At 11:02 AM -0400 10/9/10, Kaperick, Joe wrote:
>All very cool ideas and thoughts about ways to have the robot
>navigate and cover specific distances repeatably. My one concern,
>especially for the newer coaches, is that these methods shouldn't be
>handed to the team "pre-packaged". At best, they should be observing
>the problems with using a timed setting and brainstorming ideas for ways
>to make it better.
Absolutely right! The coach's job is to create a setting wherein the
kids can brainstorm and problem-solve. And also to make available, or
teach, the basic skills that the kids to draw upon.
By this point in the season the coach (or at least one coach) of a
novice team should be reasonably knowledgeable and proficient at
programming. And probably has a pretty good idea of the level of
aptitude of the team, and therefore which programming skills are
likely within their grasp. We've found that it's useful to have some
skill-building sessions in which we discuss some basic skills (not
specifically related to this year's missions) on programming skills,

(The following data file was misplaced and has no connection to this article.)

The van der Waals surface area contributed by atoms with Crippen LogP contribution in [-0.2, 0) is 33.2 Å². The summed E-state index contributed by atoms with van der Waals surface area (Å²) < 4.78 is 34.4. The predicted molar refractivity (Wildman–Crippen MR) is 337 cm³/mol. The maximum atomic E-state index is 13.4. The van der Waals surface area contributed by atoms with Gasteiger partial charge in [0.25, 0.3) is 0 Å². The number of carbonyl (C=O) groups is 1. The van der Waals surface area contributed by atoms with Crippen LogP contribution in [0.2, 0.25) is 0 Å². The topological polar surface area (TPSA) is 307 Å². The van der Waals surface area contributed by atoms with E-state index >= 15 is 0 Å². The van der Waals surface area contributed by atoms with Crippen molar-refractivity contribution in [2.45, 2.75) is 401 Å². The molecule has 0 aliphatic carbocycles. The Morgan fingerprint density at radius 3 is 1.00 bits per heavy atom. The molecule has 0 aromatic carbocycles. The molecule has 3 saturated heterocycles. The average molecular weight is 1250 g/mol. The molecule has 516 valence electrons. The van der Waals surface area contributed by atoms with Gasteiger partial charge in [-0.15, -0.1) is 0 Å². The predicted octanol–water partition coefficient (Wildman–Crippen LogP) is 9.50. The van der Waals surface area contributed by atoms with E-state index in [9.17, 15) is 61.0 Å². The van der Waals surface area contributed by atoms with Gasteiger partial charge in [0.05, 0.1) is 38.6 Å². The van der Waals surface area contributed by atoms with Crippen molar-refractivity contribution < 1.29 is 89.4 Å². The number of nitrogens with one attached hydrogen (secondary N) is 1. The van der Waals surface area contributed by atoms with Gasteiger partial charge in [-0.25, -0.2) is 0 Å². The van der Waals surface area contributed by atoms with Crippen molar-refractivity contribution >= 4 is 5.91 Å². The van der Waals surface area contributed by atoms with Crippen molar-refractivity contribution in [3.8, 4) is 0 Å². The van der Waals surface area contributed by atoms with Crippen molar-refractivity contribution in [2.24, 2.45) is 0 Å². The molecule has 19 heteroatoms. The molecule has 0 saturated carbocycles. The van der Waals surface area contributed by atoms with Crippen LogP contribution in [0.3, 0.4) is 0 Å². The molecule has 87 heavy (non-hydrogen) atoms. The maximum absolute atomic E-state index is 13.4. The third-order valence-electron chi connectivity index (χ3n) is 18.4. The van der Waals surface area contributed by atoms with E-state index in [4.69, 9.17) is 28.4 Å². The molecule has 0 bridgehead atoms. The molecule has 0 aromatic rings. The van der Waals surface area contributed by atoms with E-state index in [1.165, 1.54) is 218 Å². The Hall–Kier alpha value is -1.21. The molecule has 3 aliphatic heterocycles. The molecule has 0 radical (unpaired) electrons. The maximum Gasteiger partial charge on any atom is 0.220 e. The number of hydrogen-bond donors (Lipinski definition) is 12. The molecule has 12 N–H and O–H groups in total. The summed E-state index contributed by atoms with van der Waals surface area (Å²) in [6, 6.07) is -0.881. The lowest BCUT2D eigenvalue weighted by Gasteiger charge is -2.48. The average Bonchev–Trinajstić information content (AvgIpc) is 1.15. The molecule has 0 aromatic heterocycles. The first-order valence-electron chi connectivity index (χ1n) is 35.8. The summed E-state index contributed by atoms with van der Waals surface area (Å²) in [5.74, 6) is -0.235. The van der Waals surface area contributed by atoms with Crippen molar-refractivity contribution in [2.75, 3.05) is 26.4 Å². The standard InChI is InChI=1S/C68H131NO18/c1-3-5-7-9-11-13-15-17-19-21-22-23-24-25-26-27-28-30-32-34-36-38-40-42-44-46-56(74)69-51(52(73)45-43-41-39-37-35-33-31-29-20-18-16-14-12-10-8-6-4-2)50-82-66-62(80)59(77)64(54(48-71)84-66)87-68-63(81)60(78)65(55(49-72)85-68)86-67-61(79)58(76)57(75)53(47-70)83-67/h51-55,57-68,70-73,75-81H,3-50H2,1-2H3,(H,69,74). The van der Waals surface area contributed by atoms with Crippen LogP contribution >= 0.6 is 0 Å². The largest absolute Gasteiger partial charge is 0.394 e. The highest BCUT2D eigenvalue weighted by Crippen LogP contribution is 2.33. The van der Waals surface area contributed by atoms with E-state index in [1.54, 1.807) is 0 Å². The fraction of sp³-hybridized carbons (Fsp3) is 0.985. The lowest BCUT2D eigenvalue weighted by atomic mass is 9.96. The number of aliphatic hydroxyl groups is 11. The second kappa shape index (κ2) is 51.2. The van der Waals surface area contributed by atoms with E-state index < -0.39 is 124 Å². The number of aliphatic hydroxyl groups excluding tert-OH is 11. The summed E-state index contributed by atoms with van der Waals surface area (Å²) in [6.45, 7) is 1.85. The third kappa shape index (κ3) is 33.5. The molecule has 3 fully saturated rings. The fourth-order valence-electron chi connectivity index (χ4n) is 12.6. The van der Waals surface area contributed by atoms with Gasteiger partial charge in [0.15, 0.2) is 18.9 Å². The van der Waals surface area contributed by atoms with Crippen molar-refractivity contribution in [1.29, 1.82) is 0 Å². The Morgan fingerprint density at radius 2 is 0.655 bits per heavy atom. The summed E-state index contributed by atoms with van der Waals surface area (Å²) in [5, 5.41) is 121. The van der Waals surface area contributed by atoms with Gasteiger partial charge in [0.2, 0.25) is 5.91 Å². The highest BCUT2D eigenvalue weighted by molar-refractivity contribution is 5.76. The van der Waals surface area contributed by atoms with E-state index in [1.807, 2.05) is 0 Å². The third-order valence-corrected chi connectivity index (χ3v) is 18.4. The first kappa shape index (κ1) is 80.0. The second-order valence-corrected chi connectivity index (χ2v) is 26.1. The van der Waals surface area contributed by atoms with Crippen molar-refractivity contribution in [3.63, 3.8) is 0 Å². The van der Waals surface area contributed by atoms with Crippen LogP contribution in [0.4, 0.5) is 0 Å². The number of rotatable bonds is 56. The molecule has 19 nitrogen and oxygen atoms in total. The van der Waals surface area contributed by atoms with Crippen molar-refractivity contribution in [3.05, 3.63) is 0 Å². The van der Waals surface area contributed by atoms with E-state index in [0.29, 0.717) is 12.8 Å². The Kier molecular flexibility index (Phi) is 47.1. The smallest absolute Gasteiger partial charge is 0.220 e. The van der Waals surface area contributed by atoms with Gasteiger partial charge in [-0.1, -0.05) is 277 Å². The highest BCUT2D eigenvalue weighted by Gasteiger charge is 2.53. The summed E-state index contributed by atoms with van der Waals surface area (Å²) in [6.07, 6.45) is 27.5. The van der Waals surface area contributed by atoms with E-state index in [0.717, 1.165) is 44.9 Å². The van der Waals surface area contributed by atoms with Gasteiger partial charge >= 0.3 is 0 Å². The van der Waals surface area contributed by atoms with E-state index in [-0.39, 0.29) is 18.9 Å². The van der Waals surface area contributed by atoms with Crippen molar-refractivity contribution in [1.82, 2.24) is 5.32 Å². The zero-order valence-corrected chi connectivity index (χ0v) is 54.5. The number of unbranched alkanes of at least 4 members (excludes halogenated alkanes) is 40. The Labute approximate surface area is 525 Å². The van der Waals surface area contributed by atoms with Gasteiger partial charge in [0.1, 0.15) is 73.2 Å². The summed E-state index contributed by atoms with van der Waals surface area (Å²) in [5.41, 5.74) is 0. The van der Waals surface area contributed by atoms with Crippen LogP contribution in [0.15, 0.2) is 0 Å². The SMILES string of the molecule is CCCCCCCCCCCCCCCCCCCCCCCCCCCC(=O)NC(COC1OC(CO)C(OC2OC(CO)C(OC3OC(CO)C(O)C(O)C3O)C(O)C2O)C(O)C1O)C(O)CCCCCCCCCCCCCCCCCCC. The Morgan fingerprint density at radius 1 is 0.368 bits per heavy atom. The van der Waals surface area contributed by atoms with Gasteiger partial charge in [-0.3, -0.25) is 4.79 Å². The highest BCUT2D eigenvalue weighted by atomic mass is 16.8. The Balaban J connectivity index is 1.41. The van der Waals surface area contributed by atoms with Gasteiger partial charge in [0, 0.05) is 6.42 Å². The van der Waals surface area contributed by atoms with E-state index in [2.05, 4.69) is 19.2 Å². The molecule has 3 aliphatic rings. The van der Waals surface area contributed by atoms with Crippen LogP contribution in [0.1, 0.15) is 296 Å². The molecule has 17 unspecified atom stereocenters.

use of sensors, program strategy, etc.
On the subject of driving strategy, we brainstorm early in the season
about different ways to drive. The kids invariably decide that the
rotation sensor is the best tool for accurate driving. We then gently
guide them to the idea of predicting the distances (using a
calibration of inches-per-rotation) before sitting down to program.
Later in the season, as time gets tight and kids are competing for
time on the computer, we've enforced the rule of having the
programming steps written down beforehand, including rotations.
Invariably they'll have to make small adjustments to the rotation
count, but it's much faster (and more satisfying to them!) to make
adjustments than to take blind stabs.
For kids with some decent math skills, we've also held brainstorming
sessions on turning strategy. The kids figure out that they can turn
the robot by moving one wheel, both wheels, one forward and one back,
and so forth. Once the realize that, it's a short step to realizing
that they can predict the amount of turn from wheel rotations, and
again save a lot of time by making educated predictions before
writing a program.
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